Anti-Anxiety Drug in Water System Changes Fish Behavior

By Gemma Tarlach | February 14, 2013 1:39 pm

Shoaling perch. Image courtesy of Bent Christensen.

“Must be something in the water” isn’t just a line from the opening minutes of a horror movie.

New evidence confirms fears that animals’ behavior can be altered by medication inadvertently introduced into their habitats via our sewage systems.

In a study published today Swedish researchers report that fish given Oxazepam, an anxiety-moderating drug for humans, became less social and more aggressive. Researchers administered the drug to wild perch in the lab in amounts equivalent to levels found in local rivers and streams.

The dosed fish showed a number of behavioral changes, notably in their willingness to leave familiar and “safe” surroundings in favor of exposed, potentially dangerous areas. The fish treated with the drug also distanced themselves from other perch. These antisocial fish ate faster than normal, which, in the wild, could disrupt the established food chain.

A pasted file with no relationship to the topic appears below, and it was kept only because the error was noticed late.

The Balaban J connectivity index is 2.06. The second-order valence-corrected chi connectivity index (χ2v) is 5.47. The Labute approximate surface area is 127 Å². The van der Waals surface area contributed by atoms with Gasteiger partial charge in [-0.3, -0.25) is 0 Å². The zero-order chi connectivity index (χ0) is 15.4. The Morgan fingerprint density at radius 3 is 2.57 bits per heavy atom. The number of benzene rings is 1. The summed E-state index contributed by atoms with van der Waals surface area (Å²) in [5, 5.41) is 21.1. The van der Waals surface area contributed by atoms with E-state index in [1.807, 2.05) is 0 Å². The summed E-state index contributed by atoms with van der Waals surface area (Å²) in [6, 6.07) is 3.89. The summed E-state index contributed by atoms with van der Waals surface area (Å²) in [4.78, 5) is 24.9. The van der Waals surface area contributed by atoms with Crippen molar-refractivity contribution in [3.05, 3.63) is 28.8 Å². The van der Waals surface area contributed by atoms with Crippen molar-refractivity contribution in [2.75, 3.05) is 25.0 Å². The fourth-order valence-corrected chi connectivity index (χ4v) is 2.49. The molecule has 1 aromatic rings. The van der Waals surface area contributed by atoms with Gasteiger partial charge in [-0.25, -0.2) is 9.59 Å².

Accumulated concentrations of the drug in the muscle tissue of the fish were comparable to the levels found in fish living in the wild, suggesting these drug-induced behavioral changes may already be impacting ecosystems.

Researchers involved in the study, released in the February 15 issue of the journal Science, stressed the need to develop treatment plants that could filter out Oxazepam and other drugs found in sewage, which are currently released back into water systems.

CATEGORIZED UNDER: Environment, Living World, Top Posts
MORE ABOUT: pharmaceuticals, sewage
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